What are some of your fondest memories of the road?
Running out of gas on a nowhere stretch in the middle of Texas, singing to keep the engine going for dozens and dozens of miles before it finally died as we coasted into what felt like the only pump in the galaxy. Sea-swimming in a coastal Italian town where the hotel had pink walls and fuchsia sheets and seemed materialized from a David Lynch film. Pizza for every meal. The tiniest man in the world offering up a rose to kiss our supremely sweaty keyboard player Mitch after a sold-out club show on the green-lit streets of Rome just outside the Vatican walls, as Elvis played a wooden flute. In retrospect, nearly every night was magic, and every day was hilarious. We laughed and we laughed and we laughed. 

What are some of your biggest sonic influences?
I grew up on early blues, late punk, the violins of romanticism and at Wu-Tang Clan shows. I like whatever broods. My blood is tuned to some minor key, and I tend to go for thick reverb, dark harmony, twisted surf guitar. Anything that feels like fog, or sound waves through water, or better, molasses.

I listen to a lot of gospel, too. I wake up every morning to the Bright Light Quartet. I lift weights to the Sacred Harp. I think a lot about Phil Spector's Wall of Sound. Tom Waits' percussion. James Jamerson's bass. Skip James' haunted guitar tuning. Field recordings captured by Harry Smith and Alan Lomax. Chopin's Nocturnes. I love Patsy Cline, James Brown, Ye-ye Pop. And popular music from the 2000’s. Britney Spears.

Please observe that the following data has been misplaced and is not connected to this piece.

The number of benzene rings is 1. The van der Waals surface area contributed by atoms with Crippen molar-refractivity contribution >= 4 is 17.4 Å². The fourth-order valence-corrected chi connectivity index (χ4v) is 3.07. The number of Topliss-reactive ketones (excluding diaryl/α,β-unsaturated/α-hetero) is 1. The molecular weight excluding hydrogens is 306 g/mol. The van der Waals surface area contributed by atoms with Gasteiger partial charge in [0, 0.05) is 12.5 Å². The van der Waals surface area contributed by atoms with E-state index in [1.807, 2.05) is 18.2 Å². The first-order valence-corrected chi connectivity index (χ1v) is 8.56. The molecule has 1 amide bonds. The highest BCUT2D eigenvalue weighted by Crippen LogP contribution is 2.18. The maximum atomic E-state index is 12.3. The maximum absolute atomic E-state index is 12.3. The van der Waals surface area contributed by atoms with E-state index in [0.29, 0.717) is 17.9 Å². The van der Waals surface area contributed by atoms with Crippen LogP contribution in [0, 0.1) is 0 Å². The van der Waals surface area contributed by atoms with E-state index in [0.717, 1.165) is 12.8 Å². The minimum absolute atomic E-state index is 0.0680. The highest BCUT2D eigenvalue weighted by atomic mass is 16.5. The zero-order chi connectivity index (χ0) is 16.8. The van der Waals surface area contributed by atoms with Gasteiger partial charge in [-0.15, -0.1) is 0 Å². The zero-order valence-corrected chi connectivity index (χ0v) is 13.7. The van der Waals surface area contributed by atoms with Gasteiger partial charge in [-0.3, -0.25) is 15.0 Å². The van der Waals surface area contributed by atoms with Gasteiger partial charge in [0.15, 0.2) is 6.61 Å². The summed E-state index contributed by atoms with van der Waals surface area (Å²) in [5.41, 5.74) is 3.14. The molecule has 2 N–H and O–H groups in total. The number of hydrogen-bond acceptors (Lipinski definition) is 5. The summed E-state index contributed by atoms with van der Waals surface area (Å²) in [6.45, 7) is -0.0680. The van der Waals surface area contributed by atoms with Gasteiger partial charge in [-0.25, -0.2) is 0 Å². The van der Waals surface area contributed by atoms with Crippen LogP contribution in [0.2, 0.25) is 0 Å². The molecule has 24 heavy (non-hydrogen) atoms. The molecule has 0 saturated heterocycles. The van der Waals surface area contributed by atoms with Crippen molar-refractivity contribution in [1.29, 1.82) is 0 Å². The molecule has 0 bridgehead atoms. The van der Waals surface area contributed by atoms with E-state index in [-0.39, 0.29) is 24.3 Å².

Any tracks by other artists you currently have on repeat?
I’ve actually been less of a sonic wallower lately. I’ve been dancing a lot. "Gentleman" by Fela Kuti. "Claire" by Tal National. When I drive around Los Angeles late at night, it’s mostly (hilariously) the isolated bass tracks from Beyonce’s Lemonade. But when I do wallow, it’s to Elvis Presley's cover of Lonnie Johnson's "Tomorrow Night."

When will your new album be released?
The mixing has taken longer than expected, so I'm gunning for early 2018.

If Vera had a superpower, what would it be?
Raising the dead.

What can we expect from your show at The Annie O Music Series? Is this your first show with your new project?
This is the first official show under the name, yes. I'll be accompanied by a group of five supremely talented women. All strings. The Aster Quartet and an upright player. From them you can expect the closest approximation to star formation. It’s a real privilege to be able hear my music soar from their instruments. I don’t think I’ll ever get over it.

What's the best part of performing live?
I trained for a long time as a dancer and initially moved to New York to work in theater, so I love everything about the stage. Balancing power and vulnerability. Edging along the cliff of potential disaster. And of course, the old cliché, the gathered energy of an audience.